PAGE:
Pavlo Antonenko University of Florida

Pavlo Antonenko

Professor 352-273-4176
  • Gainesville FL UNITED STATES
  • College of Education

Pavlo Antonenko develops, implements and studies technologies to support engaged learning.

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Pavlo Antonenko develops, implements and studies technologies to support engaged learning and uses psychophysiological tools to explore cognitive processes and optimize the design of learning technologies. Pavlo “Pasha” Antonenko is an professor of educational technology and director of the NeurAL Lab in the School of Teaching and Learning. His research focuses on developing, implementing and studying technologies for scaffolding learning. His most recent project, GeoGaze, is funded by the NSF and focuses on designing and studying the impacts of a novel technology that uses eye tracking data to augment multimedia displays and personalize learning in real time.

Areas of Expertise

Science Literacy and Engagement
Cognitive Assessment
Cybersecurity Education
Learning Technologies
Design-Based Research
Individual Differences in Learning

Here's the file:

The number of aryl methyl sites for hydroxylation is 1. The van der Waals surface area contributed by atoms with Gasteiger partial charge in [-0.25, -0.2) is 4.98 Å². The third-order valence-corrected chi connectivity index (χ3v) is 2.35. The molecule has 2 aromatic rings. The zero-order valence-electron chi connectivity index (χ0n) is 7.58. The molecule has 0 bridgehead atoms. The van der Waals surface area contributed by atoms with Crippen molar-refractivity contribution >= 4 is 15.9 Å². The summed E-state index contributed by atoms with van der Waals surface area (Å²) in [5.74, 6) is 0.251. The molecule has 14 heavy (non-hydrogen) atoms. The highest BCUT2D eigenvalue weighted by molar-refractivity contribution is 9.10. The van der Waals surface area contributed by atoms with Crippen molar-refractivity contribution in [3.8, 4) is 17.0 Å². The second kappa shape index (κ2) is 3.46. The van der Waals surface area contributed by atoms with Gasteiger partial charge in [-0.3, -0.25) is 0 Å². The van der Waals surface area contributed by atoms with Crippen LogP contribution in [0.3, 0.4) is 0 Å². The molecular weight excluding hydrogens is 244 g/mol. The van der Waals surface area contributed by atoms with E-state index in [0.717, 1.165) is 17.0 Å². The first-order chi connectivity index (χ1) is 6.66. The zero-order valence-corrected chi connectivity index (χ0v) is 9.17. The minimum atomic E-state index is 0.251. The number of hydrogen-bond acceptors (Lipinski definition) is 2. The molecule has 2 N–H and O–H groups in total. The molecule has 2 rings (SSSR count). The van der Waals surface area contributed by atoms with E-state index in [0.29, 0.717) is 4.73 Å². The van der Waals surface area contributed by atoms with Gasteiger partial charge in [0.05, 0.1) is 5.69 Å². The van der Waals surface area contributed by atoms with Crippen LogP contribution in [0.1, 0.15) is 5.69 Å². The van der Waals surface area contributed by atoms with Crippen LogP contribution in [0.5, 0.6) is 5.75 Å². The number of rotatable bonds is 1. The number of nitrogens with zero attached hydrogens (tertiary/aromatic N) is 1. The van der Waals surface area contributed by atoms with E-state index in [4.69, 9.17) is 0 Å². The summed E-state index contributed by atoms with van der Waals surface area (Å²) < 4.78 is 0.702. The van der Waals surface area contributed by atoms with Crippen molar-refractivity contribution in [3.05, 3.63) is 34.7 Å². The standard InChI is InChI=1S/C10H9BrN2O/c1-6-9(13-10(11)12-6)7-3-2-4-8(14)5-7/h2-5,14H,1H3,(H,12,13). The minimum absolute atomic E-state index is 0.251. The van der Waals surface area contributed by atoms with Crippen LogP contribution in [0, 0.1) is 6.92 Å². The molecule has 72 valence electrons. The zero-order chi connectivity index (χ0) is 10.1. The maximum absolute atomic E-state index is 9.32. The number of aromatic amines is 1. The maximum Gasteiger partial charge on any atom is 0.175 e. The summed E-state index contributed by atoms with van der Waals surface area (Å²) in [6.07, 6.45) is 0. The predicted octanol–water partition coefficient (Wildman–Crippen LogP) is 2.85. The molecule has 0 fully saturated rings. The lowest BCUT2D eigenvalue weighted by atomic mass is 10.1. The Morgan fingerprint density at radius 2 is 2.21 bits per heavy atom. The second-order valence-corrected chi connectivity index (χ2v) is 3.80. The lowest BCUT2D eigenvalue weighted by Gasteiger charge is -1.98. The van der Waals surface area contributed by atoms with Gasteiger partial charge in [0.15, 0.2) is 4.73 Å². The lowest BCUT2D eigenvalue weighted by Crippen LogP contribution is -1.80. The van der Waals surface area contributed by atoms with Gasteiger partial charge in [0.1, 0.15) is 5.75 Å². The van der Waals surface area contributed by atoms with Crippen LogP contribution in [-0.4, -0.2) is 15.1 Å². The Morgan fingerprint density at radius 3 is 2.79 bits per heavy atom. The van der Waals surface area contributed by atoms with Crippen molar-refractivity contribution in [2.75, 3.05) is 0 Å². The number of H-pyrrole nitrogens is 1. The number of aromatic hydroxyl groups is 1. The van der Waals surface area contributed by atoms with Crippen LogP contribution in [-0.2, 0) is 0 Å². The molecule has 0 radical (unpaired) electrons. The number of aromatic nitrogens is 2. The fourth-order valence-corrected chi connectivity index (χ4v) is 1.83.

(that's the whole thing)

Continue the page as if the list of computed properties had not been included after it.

Media Appearances

UF Earns Grant to Teach Middle Schoolers About Shark Teeth Using AI

Florida Museum  online


With the goal of recruiting more students to STEM and computer science careers, a team from the University of Florida’s Thompson Earth Systems Institute (TESI), the College of Education and the Herbert Wertheim College of Engineering will partner with the Calvert Marine Museum in Maryland on a three-year, $1.3 million project funded by the National Science Foundation to teach Florida middle school teachers and students how to use artificial intelligence (AI) to identify fossil shark teeth.

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Study to use cryptography to boost pupils' language skills

The Gainesville Sun  print


Pasha Antonenko’s next research idea dawned upon him while sifting through rows of discounted books. At a library sale with his daughters, the University of Florida associate professor realized the same strategies used to solve the puzzles within the books were the same as deciphering codes. He then wondered whether teaching children to crack secret messages could improve their language skills.

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